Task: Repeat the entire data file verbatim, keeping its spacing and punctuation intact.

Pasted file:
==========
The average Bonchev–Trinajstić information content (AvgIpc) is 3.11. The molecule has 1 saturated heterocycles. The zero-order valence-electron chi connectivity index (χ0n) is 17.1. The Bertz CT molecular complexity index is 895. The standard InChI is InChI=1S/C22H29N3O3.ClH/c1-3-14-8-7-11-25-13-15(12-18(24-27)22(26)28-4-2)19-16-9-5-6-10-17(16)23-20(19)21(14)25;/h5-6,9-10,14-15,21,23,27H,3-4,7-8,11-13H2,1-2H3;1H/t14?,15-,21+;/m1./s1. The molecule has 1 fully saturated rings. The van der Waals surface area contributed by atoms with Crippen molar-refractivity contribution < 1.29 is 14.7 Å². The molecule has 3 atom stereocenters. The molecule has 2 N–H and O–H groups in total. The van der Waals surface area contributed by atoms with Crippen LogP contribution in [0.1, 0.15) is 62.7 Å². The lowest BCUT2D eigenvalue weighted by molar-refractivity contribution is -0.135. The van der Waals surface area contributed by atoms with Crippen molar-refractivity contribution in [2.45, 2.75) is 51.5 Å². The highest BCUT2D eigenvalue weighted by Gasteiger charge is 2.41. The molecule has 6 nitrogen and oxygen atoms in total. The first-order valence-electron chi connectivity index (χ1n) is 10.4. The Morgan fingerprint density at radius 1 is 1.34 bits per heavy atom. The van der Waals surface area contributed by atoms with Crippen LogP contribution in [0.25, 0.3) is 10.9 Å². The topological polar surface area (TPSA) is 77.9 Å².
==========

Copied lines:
The average Bonchev–Trinajstić information content (AvgIpc) is 3.11. The molecule has 1 saturated heterocycles. The zero-order valence-electron chi connectivity index (χ0n) is 17.1. The Bertz CT molecular complexity index is 895. The standard InChI is InChI=1S/C22H29N3O3.ClH/c1-3-14-8-7-11-25-13-15(12-18(24-27)22(26)28-4-2)19-16-9-5-6-10-17(16)23-20(19)21(14)25;/h5-6,9-10,14-15,21,23,27H,3-4,7-8,11-13H2,1-2H3;1H/t14?,15-,21+;/m1./s1. The molecule has 1 fully saturated rings. The van der Waals surface area contributed by atoms with Crippen molar-refractivity contribution < 1.29 is 14.7 Å². The molecule has 3 atom stereocenters. The molecule has 2 N–H and O–H groups in total. The van der Waals surface area contributed by atoms with Crippen LogP contribution in [0.1, 0.15) is 62.7 Å². The lowest BCUT2D eigenvalue weighted by molar-refractivity contribution is -0.135. The van der Waals surface area contributed by atoms with Crippen molar-refractivity contribution in [2.45, 2.75) is 51.5 Å². The highest BCUT2D eigenvalue weighted by Gasteiger charge is 2.41. The molecule has 6 nitrogen and oxygen atoms in total. The first-order valence-electron chi connectivity index (χ1n) is 10.4. The Morgan fingerprint density at radius 1 is 1.34 bits per heavy atom. The van der Waals surface area contributed by atoms with Crippen LogP contribution in [0.25, 0.3) is 10.9 Å². The topological polar surface area (TPSA) is 77.9 Å².